We’ve all been there. You’re hours into a wikihole researching characters who appeared on 80s sitcom Small Wonder. Somewhere between evil twin robot Vanessa and actress Tiffany Brissette, your focus shifts to the obscure 90s TV pilot Beanpole. You did through the reference material, find what seems like a gold mine and hit the link. Suddenly, your world shatters as you find nothing but an expired URL for a long-forgotten blog. The void of information returns you to your senses and you find yourself returning to your weekend drudgery. While this may end up making you more productive, it’s also unequivocally a bummer. The folks at the Internet Archive agree.
For those not in the know, the Internet Archive is the massive library of information over at Archive.org. Their most well-known feature is the Internet Wayback Machine, which saves and stores versions of websites for future reference. For example, warping back to October of 2012 reveals a Manadatory.com with a much darker theme and a different corporate master. Part of the reason why the web can truly never forget anything is that the Wayback Machine always remembers.
So, what does all of this have to do with late nights looking up forgotten TV? Earlier this month, the Archive.org team announced that they had fixed over nine million broken links on Wikipedias across the world. Over the past three years, an automatic bot has been scouring Wikis for dead-end links. Once one is found, the page is automatically edited to point towards the Wayback Machine’s version of that page rather than the 404. Six million of the broken links were fixed this way, with three million other links fixed manually by Wiki editors.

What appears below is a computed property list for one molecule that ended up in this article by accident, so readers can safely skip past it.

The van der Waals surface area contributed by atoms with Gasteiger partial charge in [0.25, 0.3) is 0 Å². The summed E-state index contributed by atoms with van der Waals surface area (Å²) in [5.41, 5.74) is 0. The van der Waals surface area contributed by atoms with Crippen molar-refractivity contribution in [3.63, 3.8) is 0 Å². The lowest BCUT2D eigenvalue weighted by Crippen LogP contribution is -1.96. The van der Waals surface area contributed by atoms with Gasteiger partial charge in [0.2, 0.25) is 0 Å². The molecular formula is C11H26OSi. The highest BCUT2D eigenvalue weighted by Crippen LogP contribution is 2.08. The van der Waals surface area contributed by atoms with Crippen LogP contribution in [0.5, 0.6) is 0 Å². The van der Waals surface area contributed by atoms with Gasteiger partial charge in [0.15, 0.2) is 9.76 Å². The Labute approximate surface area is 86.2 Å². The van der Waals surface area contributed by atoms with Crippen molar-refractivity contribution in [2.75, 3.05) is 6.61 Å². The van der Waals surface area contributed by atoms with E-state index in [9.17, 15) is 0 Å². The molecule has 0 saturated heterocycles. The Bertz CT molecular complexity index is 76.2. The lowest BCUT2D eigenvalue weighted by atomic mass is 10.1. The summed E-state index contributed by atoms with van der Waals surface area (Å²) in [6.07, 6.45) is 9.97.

This type of automation isn’t fancy, but it’s projects like this that keep this massive series of tubes we call home up and running. So, the next time you’ve lost all track of time reading about obscure factual minutia, take a minute to thank the Internet archivists that keep these facts alive. As for me, it’s back to looking up Disney animators from the 1940s. I’m sure an old GeoCities page will give me the answers I seek.